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Legal Aspects of the Relationship between the AfCFTA and the African Union


Legal Aspects of the Relationship between the AfCFTA and the African Union

Legal Aspects of the Relationship between the AfCFTA and the African Union

In the public discourse about the new trade opportunities and benefits which will come about once the African Continental Free Trade Area (AfCFTA) is up and running, it is often asked what the AfCFTA, as such, will be able to deliver. There seems to be an expectation that the AfCFTA will be an organisation with independent institutions, specific executive powers, and an original mandate. Is this true? In order to answer this question (and to form realistic expectations about what will happen under this new continental preferential trade regime) one has to consult the AfCFTA Agreement. It contains the obligations which the State Parties were prepared to accept.

This Blog discusses the provisions regarding the powers to be exercised under the AfCFTA, the institutions that will do so, and the relationship with the African Union (AU). They were adopted when the AfCFTA legal instruments were negotiated. This Agreement is in force since 30 May 2019.[1] (Trade in goods and services will only become possible once the outstanding Schedules on tariff reductions, rules of origin and the conditions applicable to trade in services have been finalised.)

As a starting point for this discussion, it should be noted that the AfCFTA is a flagship project of the AU. The flagship projects of Agenda 2063 refer to key programmes and initiatives to accelerate Africa’s economic growth and development as well as promoting related objectives. These projects also refer to infrastructure, education, science, technology, arts, and culture as well as initiatives to secure peace on the continent.[2] Agenda 2063 is the “ the continent’s strategic framework that aims to deliver on its goal for inclusive and sustainable development… “.[3]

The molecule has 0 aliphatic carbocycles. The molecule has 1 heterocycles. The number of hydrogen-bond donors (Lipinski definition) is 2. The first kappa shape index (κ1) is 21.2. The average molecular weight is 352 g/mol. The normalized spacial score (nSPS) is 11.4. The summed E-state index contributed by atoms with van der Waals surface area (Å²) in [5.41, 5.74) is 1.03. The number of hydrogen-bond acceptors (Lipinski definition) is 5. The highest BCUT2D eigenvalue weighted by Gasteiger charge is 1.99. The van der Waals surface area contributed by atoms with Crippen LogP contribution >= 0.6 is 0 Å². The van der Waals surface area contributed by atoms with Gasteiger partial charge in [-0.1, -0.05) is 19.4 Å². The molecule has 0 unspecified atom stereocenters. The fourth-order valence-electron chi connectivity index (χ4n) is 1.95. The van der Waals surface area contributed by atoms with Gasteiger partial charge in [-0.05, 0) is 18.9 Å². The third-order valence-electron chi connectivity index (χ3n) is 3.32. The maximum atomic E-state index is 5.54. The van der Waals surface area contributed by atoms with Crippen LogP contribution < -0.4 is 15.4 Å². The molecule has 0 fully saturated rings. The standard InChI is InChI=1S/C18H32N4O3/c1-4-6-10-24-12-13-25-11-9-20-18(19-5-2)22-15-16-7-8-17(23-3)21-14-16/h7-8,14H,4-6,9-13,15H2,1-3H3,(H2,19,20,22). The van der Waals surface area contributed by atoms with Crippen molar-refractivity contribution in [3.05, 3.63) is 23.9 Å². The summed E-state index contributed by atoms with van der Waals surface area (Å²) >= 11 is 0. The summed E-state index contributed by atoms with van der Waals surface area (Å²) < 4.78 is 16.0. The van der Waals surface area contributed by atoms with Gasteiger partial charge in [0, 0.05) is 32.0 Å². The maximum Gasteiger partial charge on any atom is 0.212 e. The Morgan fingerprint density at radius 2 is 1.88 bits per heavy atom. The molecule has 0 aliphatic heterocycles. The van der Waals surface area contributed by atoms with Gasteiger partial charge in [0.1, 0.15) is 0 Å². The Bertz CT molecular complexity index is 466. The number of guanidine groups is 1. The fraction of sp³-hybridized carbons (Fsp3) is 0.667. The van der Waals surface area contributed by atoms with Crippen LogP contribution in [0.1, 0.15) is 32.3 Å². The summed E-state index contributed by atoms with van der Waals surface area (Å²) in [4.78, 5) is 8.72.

The AfCFTA is a member-driven Free Trade Area (FTA), not a Customs Union. However, the AfCFTA legal instruments also cover trade in services in selected priority areas.[4] There will be other Protocols on matters such as competition, investment, intellectual property rights, digital trade and on women and the youth. They are still to be concluded. Additional Protocols “deemed necessary” within the scope of the Agreement, can be added.[5] And it is important to note that the Regional Economic Communities (RECs) will continue to function.[6] The REC FTAs are the building blocks of the AfCFTA.[7] They have their own legal instruments, institutions, and dispute settlement mechanisms.

Will the implementation of the regime brought about by the AfCFTA be supported by suitable institutions with the necessary powers and liaison functions? he provisions on the AfCFTA institutions only provide for an “In Institutional Framework for Implementation of the AfCFTA[8], in line with its member-driven design.

The AfCFTA Agreement does not provide for the establishment of a new international organisation. The “AfCFTA” means the African Continental Free Trade Area.[9] There is no institution with the explicit power to litigate on behalf of the AfCFTA and to ensure that the State Parties comply with their obligations. Only the State Parties have standing under the Dispute Settlement Protocol of the AfCFTA. A dispute will only be about “a disagreement between State Parties regarding the interpretation and/or application of the Agreement in relation to their rights and obligations”.[10] The AfCFTA is a State-centred arrangement.